Matt Connolly's Blog

my brain dumps here…

Testing with cucumber – session state

I was recently at the Brisbane Ruby on Rails meetup where one discussion was about the speed of testing. I’ve also read in many places that rails apps are terribly slow at testing.

In a recent rails app I’m working on, I wrote several features describing how I want the user sign up sign in and sign out to function. However following this, my next features about a user’s data also required me to repeat the user sign in step in every scenario. While it’s not too hard for each scenario to start with “given I am signed in (as a role)”, or put that step in. “Background:” section, it does mean that the capybara steps are repeated for every single scenario.

So, I started to explore how a scenario can skip the sign in web steps, and it appears it cannot be done (easily). This stack overflow discussion is very relevant: http://stackoverflow.com/questions/1271788/session-variables-with-cucumber-stories

I do find it very odd that cucumber steps can access and modify the rails database (eg load fixtures / create objects with factories and save them) but cannot access the session state. The same applies to rspec request specs.

I guess that’s just the way it is, but in the interest of speeding things up, I’d like to know if there’s any special reasons for this limitation that prevents us from speeding up these tests.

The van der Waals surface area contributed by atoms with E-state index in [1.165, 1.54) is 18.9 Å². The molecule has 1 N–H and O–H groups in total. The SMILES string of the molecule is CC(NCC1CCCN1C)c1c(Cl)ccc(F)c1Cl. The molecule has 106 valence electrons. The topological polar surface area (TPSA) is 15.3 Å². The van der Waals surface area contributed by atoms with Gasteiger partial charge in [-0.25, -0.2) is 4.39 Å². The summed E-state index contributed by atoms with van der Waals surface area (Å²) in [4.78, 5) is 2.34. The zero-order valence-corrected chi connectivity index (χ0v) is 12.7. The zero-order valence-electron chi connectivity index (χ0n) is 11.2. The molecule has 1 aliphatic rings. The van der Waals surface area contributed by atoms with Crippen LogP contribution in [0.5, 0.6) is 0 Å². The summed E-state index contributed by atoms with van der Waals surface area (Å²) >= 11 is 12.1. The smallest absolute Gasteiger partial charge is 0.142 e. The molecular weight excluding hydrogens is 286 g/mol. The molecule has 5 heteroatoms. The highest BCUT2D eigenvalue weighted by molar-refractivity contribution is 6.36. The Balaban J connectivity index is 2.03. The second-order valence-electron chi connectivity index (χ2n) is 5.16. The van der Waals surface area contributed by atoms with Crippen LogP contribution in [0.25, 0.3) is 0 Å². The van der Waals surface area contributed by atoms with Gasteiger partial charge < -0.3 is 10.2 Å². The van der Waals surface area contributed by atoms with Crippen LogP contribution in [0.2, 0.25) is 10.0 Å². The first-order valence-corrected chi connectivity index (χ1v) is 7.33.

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2 responses to “Testing with cucumber – session state

  1. marnen 6 June, 2012 at 02:26

    Cucumber scenarios should do as much as possible through the UI, and should not really be mocking or stubbing. What I’d recommend for your case, instead of disabling login, is to write *one* step that you can put in the background for any scenario where you need it — that is, just make “Given I am logged in” run the entire multistep process. If that’s still too much, then use a @tag.

    • mattconnolly 6 June, 2012 at 14:55

      Agreed. I’ve learnt a bit about using cucumber since I first wrote this, and in line with them removing the web steps, it’s far better to simplify the cucumber steps and put as much of the specific actions into the step definitions.

      I actually really like the Spinach approach to doing it, but haven’t found the tools (like RubyMine) integrate with it as well.

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